House of Commons photo


Crucial Fact

  • His favourite word was atlantic.

Last in Parliament September 2008, as Liberal MP for Egmont (P.E.I.)

Won his last election, in 2006, with 53% of the vote.

Statements in the House

Prebudget Consultations December 12th, 2006

Mr. Speaker, one of the topics we discussed in the finance committee was the government's decision to eliminate the GST visitor rebate program.

As recently as last Thursday, the minister of the revenue agency was before the committee and I asked her if the government had changed its mind on rescinding that decision and she said not that she knew of.

Yesterday morning, the minister of tourism for Prince Edward Island announced that the Minister of Industry informed him and other tourism ministers that there was a change in the visitor rebate program and that at least part of it would continue to be applied.

Could the parliamentary secretary tell us whether that is true? Why does the government not extend it to all tourists, not just to those who come in on conventions?

Business of Supply November 7th, 2006

Mr. Chair, that view is really not shared by the people on the ground who are actually asked to do the work. They are saying themselves that they are overworked and they do not have enough support to deal with the problems that are coming back from the theatre of war.

On a different question, we know the Afghan national army is in the process of being trained to take over from NATO forces, as are the police forces in that country. We hear very good reports about what the Afghan army is doing alongside our soldiers in the Kandahar region. We have read some emails from our soldiers and they point out that the Afghan contingents are really doing yeoman work in helping us clear out the Taliban. However, on the police side, there appears to be a lot of corruption and a lot of inadequate service by the police. Whether it is because of training or not, I am not sure.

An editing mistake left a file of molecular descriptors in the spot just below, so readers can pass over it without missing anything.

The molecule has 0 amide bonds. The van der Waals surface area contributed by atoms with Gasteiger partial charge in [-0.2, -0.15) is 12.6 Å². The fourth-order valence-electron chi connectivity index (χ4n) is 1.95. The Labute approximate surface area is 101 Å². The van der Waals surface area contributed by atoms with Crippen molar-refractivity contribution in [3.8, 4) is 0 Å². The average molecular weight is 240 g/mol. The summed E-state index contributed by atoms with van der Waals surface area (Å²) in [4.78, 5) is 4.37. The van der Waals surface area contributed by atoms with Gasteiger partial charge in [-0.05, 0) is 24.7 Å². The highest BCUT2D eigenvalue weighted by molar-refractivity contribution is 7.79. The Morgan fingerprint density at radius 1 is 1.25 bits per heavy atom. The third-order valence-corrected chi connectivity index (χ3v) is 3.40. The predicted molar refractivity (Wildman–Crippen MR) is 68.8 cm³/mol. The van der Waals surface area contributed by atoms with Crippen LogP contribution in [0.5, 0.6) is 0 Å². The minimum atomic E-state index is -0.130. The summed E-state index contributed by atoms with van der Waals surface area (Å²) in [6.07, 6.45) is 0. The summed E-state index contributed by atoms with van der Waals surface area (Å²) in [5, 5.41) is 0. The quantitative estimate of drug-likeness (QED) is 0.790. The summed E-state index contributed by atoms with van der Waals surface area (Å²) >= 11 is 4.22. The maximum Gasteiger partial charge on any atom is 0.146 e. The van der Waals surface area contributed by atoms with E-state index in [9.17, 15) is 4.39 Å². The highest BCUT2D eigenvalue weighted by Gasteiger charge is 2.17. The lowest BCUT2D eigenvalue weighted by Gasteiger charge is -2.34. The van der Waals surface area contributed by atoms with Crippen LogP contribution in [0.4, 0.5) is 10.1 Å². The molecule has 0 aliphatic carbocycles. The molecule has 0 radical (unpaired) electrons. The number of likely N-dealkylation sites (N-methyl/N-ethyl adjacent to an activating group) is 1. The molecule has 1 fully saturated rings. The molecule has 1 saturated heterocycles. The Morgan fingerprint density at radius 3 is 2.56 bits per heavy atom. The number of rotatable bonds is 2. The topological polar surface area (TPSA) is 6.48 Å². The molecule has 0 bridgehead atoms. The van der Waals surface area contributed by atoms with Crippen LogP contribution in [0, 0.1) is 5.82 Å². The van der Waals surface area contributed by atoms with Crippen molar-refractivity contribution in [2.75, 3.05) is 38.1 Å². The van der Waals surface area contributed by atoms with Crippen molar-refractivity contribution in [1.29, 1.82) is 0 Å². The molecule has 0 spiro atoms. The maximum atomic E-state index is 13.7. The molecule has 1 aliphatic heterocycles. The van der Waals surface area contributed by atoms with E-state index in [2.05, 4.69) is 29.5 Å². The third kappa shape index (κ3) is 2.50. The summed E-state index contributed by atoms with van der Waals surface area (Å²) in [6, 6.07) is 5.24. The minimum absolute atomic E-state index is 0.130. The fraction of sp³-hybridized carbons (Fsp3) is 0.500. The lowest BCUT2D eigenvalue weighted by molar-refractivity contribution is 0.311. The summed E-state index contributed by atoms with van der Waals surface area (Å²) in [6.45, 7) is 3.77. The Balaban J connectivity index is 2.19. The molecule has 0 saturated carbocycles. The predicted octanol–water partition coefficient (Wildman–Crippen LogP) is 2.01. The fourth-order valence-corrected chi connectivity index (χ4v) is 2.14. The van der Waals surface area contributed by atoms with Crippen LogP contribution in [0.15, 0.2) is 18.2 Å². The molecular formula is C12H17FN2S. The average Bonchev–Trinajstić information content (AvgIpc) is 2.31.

Could the minister give us an update on how long it may take to have the Afghan army and the Afghan police be in a situation where they can take over from us in those particular regions that we, the British and the Dutch are--

Business of Supply November 7th, 2006

Mr. Chair, just to follow up on the question from the member for St. Paul's, the minister knows that the committee has been to Petawawa. He probably has a report from the members on the government side about what we learned on that very interesting trip to the base.

As the member for St. Paul's stated, the number of personnel to take care of our soldiers when they return from Afghanistan, Bosnia, or wherever they may have been, at this particular base seems to be very inadequate. I believe there are nine mental health people in Petawawa, whereas Valcartier has 35 and Edmonton has 29, and yet most of the returning soldiers are going into Petawawa. Why would those numbers make any sense? Also, the amount of domestic violence, divorce, and so on, the readjustment that our soldiers have to make coming out of a theatre of war and re-entering a domestic situation in this country can be quite traumatic and could take a lot of time. Yet the personnel do not seem to be there.

When we were talking with the padres and the caregivers and so on at the base, they seemed to be overworked, understaffed and really stressed out themselves because of the huge workload that they have in dealing with our returning soldiers.

Why have the resources necessary to take care of our returning soldiers not been provided on that particular base?

Canadian Forces November 6th, 2006

Mr. Speaker, this is an appropriate day and week to talk about the tremendous job our armed forces are doing for Canadians. They are serving us with honour and pride under very serious conditions in many theatres around the world.

I and other members of the House of Commons defence committee recently visited CFB Petawawa to meet the personnel who are responsible for training most of our present contingent of soldiers serving in Afghanistan, ably led by Colonel Denis Thompson, Commander, 2 Canadian Mechanized Brigade Group. We met with Base Commander Lieutenant-Colonel David Rundle. We met with some of the returned wounded. We met with spouses of our soldiers presently serving in Afghanistan. We met with doctors and caregivers, padres, nurses and counsellors who help with the readjustment required on the soldiers' return.

What we found was a highly professional, dedicated and uncomplaining group of Canadians training for a life and death struggle with the forces of the Taliban. They are putting their lives on the line for us and for the Afghan people and they are doing so with inferior infrastructure and training facilities and understaffed rehabilitation personnel.